Putative role of endocannabinoid signaling in the etiology of depression and actions of antidepressants  

From the abstract:

 

In the last few years, there have been several advances in the determination of the role of the endocannabinoid system in the etiology of depression and the functional actions of antidepressant drugs. Specifically, a deficiency in endocannabinoid signaling is sufficient to produce a “depressive-like” phenotype at the preclinical level (including changes in rewarding, emotional and cognitive behavior and biological changes such as increased HPA axis activity, impaired stress adaptation, reduced neurogenesis and altered serotonin negative feedback), and capable of inducing symptoms of depression in humans at a clinical level. In line with these findings, clinical populations diagnosed with depression are found to have reduced levels of circulating endocannabinoids and preclinical models of depression reveal a deficit in central endocannabinoid signaling. Moreover, facilitation of endocannabinoid signaling is sufficient to produce all of the behavioral and biochemical effects of conventional antidepressant treatments. Further, many forms of antidepressant treatments significantly alter endocannabinoid signaling, and in some of these cases this recruitment of endocannabinoid signaling is involved in the neuroadaptive effects of these treatments. Ultimately, these data present a compelling picture of the putative role of the endocannabinoid system in the processes subserving both the development and treatment of depression.

 

Antidepressant-like effect of delta9-tetrahydrocannabinol and other cannabinoids isolated from Cannabis sativa  

From the abstract:

 

The antidepressant action of cannabis as well as the interaction between antidepressants and the endocannabinoid system has been reported. This study was conducted to assess the antidepressant-like activity of Delta(9)-THC and other cannabinoids. Cannabinoids were initially evaluated in the mouse tetrad assay to determine doses that do not induce hypothermia or catalepsy. The automated mouse forced swim (FST) and tail suspension (TST) tests were used to determine antidepressant action. At doses lacking hypothermic and cataleptic effects (1.25, 2.5, and 5 mg/kg, i.p.), both Delta(9)-THC and Delta(8)-THC showed a U-shaped dose response with only Delta(9)-THC showing significant antidepressant-like effects at 2.5 mg/kg (p<0.05) in the FST. The cannabinoids cannabigerol (CBG) and cannabinol (CBN) did not produce antidepressant-like actions up to 80 mg/kg in the mouse FST, while cannabichromene (CBC) and cannabidiol (CBD) exhibited significant effect at 20 and 200mg/kg, respectively (p<0.01). The antidepressant-like action of Delta(9)-THC and CBC was further confirmed in the TST. Delta(9)-THC exhibited the same U-shaped dose response with significant antidepressant-like action at 2.5 mg/kg (p<0.05) while CBC resulted in a significant dose-dependent decrease in immobility at 40 and 80 mg/kg doses (p<0.01). Results of this study show that Delta(9)-THC and other cannabinoids exert antidepressant-like actions, and thus may contribute to the overall mood-elevating properties of cannabis.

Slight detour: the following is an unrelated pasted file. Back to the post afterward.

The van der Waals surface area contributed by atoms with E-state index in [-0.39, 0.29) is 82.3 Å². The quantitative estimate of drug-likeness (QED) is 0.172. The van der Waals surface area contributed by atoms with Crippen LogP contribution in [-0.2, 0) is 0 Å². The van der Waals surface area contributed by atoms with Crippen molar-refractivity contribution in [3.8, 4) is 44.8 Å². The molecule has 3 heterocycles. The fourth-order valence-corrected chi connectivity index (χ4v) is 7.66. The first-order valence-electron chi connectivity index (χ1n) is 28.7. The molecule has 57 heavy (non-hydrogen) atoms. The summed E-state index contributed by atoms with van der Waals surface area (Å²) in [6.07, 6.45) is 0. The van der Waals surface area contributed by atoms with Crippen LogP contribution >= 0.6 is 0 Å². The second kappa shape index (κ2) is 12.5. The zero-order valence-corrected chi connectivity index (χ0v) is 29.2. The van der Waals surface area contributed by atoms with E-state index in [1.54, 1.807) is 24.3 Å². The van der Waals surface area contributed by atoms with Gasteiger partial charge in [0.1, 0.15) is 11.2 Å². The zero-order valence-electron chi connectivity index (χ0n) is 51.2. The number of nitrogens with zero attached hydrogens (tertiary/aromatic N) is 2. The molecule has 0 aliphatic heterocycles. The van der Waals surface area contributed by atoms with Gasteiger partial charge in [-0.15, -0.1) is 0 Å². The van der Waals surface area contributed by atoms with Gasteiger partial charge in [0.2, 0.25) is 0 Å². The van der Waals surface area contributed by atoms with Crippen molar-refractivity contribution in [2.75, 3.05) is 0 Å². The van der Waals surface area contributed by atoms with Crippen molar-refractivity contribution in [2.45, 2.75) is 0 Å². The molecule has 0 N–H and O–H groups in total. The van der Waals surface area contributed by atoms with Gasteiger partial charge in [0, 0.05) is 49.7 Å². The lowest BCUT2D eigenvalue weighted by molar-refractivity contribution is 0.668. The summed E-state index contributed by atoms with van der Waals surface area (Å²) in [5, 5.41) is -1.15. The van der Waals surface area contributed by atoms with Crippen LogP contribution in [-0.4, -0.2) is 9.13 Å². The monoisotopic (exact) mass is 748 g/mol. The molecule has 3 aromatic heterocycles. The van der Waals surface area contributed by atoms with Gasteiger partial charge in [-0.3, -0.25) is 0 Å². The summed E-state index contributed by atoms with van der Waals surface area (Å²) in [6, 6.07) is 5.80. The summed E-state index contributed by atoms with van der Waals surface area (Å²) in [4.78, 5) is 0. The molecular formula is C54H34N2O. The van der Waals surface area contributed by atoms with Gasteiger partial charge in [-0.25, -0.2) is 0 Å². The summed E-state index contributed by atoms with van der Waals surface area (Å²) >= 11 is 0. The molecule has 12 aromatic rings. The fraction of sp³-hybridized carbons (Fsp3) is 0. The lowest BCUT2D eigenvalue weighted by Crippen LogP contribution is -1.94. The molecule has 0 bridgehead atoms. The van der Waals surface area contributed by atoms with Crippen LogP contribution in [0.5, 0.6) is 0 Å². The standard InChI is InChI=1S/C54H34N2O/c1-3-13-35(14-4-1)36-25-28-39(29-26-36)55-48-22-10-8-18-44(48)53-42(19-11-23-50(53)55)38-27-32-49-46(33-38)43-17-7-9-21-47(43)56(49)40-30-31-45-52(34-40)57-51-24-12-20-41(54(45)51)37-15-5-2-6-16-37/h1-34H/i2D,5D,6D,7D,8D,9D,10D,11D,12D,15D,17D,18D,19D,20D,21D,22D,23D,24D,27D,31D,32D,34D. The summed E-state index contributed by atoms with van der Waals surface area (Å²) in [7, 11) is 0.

Antidepressant-like and anxiolytic-like effects of CBD  

From the abstract:

 

Anxiety and depression are pathologies that affect human beings in many aspects of life, including social life, productivity and health. Cannabidiol (CBD) is a constituent non-psychotomimetic of Cannabis sativa with great psychiatric potential, including uses as an antidepressant-like and anxiolytic-like compound. The aim of this study is to review studies of animal models using CBD as an anxiolytic-like and antidepressant-like compound. Studies involving animal models, performing a variety of experiments on the above-mentioned disorders, such as the forced swimming test (FST), elevated plus maze (EPM) and Vogel conflict test (VCT), suggest that CBD exhibited an anti-anxiety and antidepressant effects in animal models discussed. Experiments with CBD demonstrated non-activation of neuroreceptors CB1 and CB2. Most of the studies demonstrated a good interaction between CBD and the 5-HT1A neuro-receptor.